Propylene Glycol & Skin Care
Propylene glycol has hundreds of uses in the manufacturing of modern products. Though there are more toxic forms of the chemical used in antifreeze and degreasing agents, that which is found in skin care products such as moisturizers and serums is considered safe, according to Dow, a major manufacturer of Propylene Glycol, or PG. The formula acts as a "humectant, preservative or stabilizer" and is an ingredient contained in over 4,000 different types of cosmetic products.
About Propylene Glycol
PG is an organic alcohol made from the fermentation of yeast and carbohydrates. It was first introduced to the market over 50 years ago and has since been used consistently in "health-sensitive applications" like food, cosmetics and pharmaceuticals. Government agencies such as the FDA and the Personal Care Products Council have classified PG in its pharmaceutical grade form and in small amounts to be harmless to humans.
The top 28 companies in the personal care industry alone represent revenue that exceeds over $135 billion annually. These businesses depend not only on how efficiently products are produced and preserved but how well consumers receive them. Skin care products are stored, shipped and need to last long after purchase; PG helps them to remain appealing and fresh throughout this process. For example, it preserves the homogeneous constituency of lotions that contain both oil and water that would not otherwise stay mixed properly for any length of time. PG also acts as a skin-conditioning agent when used in a cosmetic or skin care product.
The Environmental Working Group, a health and safety agency, reports that PG has been associated with cases of skin irritation, contact dermatitis and even urticaria, which is the presence of too many mast cells in the skin. Though the EWG rates PG a fairly low 4 on a hazard scale that ranges from 0 to 10, 10 being the most hazardous, it cautions consumers with claims that it has been linked to cancer, developmental toxicity and allergies.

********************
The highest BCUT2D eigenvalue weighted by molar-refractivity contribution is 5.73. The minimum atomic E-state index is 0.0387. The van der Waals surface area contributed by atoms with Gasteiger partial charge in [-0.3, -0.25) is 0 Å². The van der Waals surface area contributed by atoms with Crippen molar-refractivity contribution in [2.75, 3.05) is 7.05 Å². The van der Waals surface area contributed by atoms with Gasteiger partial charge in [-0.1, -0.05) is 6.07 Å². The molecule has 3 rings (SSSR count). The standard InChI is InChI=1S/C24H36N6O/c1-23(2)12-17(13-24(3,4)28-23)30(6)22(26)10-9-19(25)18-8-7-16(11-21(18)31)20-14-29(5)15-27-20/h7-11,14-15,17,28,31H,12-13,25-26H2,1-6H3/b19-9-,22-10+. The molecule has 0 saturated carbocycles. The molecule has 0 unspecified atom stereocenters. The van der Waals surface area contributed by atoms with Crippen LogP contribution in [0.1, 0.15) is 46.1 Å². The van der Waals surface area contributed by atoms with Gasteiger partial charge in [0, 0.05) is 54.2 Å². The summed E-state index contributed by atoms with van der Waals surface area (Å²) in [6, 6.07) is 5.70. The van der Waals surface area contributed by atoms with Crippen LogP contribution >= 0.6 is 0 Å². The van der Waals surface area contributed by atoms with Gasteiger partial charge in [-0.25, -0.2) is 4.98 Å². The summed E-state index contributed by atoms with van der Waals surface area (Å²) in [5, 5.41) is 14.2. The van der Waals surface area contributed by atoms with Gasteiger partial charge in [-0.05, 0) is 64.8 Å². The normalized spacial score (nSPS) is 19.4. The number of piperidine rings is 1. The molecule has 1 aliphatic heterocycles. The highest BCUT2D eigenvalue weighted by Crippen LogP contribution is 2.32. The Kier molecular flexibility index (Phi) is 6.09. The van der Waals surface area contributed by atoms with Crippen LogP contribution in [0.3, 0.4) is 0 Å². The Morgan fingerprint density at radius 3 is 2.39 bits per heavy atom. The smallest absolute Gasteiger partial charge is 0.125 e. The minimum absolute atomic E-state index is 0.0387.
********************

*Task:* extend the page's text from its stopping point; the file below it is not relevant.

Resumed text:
Propylene Glycol Allergy
Though it is not completely known why some people develop a sensitivity to PG, some researchers suggest that it could happen after repeated exposure to products that contain it. John L. Meisenheimer, M.D, board certified dermatologist and skin care expert says that once a patient becomes allergic, the immune system always remembers the sensitivity. He recommends only using products approved by your dermatologist or allergist and to be careful about physical contact with others who might use products containing PG.
Avoiding Propylene Glycol
Though the FDA and other government agencies have approved PG, you may not support their optimistic views and wish to avoid it altogether. There are reputable companies that specifically produce skin care lines that don't contain PG and other "controversial" ingredients. If you do decide to axe PG from your personal care, you may, however, sacrifice some mainstream product features including, a long shelf life, fragrance, fluid consistency and product appearance.
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